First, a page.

February 14, 2013
Last year, when Quadrant saw its annual grant from the Literature Board sliced and diced, from $40,000 to $20,000, the news prompted an appalled wonderment – and no small degree of suspicion. How could it be that Australia’s leading literary magazine was suffering, despite producing more words and editions per year than any other journal of Australian thought?
Worse, and most unsettling, was the unavoidable observation that, while a conservative magazine had been sentenced to lean times, "progressive" publications did very nicely in the same tranche of grants. Literature Board Chairperson Sophie Cunningham, a former Meanjin editrix and Labor appointee, is a well-known woman of the left, but surely her personal sympathies and those of her colleagues could not have shaped the decision?
An adequate explanation for Quadrant’s latest and drastic cut in funding would have banished such notions, but one has not been forthcoming. The decision remains inexplicable, and not merely to those of us at Quadrant. This became apparent earlier this week, when a flummoxed Libbie Christie, the Australia Council’s acting chief executive officer, also found herself unable to explain the decision during an appearance before a Senate committee.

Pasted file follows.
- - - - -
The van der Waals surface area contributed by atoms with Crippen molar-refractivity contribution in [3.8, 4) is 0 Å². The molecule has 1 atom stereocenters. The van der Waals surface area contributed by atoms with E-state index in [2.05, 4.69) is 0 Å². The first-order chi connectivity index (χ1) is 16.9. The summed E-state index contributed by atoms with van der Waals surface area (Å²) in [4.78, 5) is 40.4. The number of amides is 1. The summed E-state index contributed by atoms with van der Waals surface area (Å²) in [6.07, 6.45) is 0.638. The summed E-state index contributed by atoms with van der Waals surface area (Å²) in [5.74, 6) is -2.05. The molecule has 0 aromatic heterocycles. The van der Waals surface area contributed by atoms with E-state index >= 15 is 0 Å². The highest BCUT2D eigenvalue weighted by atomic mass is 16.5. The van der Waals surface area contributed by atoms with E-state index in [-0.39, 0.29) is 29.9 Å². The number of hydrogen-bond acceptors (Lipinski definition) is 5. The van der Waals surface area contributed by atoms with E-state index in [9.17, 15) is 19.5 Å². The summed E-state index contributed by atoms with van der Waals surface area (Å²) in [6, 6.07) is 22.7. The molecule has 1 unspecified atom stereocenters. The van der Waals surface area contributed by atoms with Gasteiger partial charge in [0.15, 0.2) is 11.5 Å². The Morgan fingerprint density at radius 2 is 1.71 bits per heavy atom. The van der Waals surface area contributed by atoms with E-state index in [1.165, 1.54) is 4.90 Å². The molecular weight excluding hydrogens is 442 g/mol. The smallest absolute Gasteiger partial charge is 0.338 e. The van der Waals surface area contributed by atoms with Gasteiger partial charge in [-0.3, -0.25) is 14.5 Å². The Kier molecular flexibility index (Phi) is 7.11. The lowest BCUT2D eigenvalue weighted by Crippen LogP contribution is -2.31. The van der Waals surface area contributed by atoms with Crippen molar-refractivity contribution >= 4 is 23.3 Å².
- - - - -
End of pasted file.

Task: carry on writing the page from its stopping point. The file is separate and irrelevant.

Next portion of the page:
The video below captures the full ten minutes of her bafflement, as well as a pledge to look into the matter and enlighten her questioner, Senator Eric Abetz, in regard to the Literature Board's logic
While they await the result of Ms Christie’s inquiries, those who suspect the public funding of arts and letters in Australia would benefit from sweeping reforms may well find the clip below confirms that sentiment. What they will not find in the clip is an official and adequate explanation for Quadrant’s stripped coffers.
A full transcript of Ms Christie's exchange with Abetz will be published as soon as it becomes available.
The Quadrant Book of Poetry: 2001 - 2010
edited by Les Murray